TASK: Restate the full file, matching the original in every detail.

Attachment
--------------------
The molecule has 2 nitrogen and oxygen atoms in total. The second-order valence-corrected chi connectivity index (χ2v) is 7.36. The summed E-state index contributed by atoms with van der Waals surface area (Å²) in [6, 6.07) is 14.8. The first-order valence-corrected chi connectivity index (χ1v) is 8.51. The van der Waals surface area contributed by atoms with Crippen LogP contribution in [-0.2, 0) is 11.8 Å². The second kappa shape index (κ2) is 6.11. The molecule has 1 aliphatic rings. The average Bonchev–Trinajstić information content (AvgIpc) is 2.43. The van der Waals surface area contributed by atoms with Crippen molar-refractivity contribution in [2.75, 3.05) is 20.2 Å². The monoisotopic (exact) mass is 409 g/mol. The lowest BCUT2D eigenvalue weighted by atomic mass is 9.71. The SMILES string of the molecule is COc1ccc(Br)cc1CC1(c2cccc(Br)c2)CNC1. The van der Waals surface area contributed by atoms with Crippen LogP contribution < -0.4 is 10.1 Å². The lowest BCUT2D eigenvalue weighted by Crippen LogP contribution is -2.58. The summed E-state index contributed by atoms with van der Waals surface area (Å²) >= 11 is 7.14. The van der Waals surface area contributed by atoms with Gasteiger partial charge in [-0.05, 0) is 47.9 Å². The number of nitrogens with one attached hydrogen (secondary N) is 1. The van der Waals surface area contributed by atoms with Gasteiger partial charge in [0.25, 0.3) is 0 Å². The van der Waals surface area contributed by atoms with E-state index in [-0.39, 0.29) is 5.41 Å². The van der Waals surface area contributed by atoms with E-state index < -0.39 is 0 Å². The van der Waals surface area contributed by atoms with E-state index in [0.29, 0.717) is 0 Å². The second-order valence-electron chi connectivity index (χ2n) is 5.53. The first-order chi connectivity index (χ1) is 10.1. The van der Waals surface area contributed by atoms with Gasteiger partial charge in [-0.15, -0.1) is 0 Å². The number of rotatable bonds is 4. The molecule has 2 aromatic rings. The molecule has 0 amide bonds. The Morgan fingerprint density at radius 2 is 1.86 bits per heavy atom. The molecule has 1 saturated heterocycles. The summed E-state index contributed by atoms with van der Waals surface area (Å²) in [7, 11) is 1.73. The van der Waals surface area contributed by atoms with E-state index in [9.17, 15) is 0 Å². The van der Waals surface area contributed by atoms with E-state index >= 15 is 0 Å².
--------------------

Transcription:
The molecule has 2 nitrogen and oxygen atoms in total. The second-order valence-corrected chi connectivity index (χ2v) is 7.36. The summed E-state index contributed by atoms with van der Waals surface area (Å²) in [6, 6.07) is 14.8. The first-order valence-corrected chi connectivity index (χ1v) is 8.51. The van der Waals surface area contributed by atoms with Crippen LogP contribution in [-0.2, 0) is 11.8 Å². The second kappa shape index (κ2) is 6.11. The molecule has 1 aliphatic rings. The average Bonchev–Trinajstić information content (AvgIpc) is 2.43. The van der Waals surface area contributed by atoms with Crippen molar-refractivity contribution in [2.75, 3.05) is 20.2 Å². The monoisotopic (exact) mass is 409 g/mol. The lowest BCUT2D eigenvalue weighted by atomic mass is 9.71. The SMILES string of the molecule is COc1ccc(Br)cc1CC1(c2cccc(Br)c2)CNC1. The van der Waals surface area contributed by atoms with Crippen LogP contribution < -0.4 is 10.1 Å². The lowest BCUT2D eigenvalue weighted by Crippen LogP contribution is -2.58. The summed E-state index contributed by atoms with van der Waals surface area (Å²) >= 11 is 7.14. The van der Waals surface area contributed by atoms with Gasteiger partial charge in [-0.05, 0) is 47.9 Å². The number of nitrogens with one attached hydrogen (secondary N) is 1. The van der Waals surface area contributed by atoms with Gasteiger partial charge in [0.25, 0.3) is 0 Å². The van der Waals surface area contributed by atoms with E-state index in [-0.39, 0.29) is 5.41 Å². The van der Waals surface area contributed by atoms with E-state index < -0.39 is 0 Å². The van der Waals surface area contributed by atoms with E-state index in [0.29, 0.717) is 0 Å². The second-order valence-electron chi connectivity index (χ2n) is 5.53. The first-order chi connectivity index (χ1) is 10.1. The van der Waals surface area contributed by atoms with Gasteiger partial charge in [-0.15, -0.1) is 0 Å². The number of rotatable bonds is 4. The molecule has 2 aromatic rings. The molecule has 0 amide bonds. The Morgan fingerprint density at radius 2 is 1.86 bits per heavy atom. The molecule has 1 saturated heterocycles. The summed E-state index contributed by atoms with van der Waals surface area (Å²) in [7, 11) is 1.73. The van der Waals surface area contributed by atoms with E-state index in [9.17, 15) is 0 Å². The van der Waals surface area contributed by atoms with E-state index >= 15 is 0 Å².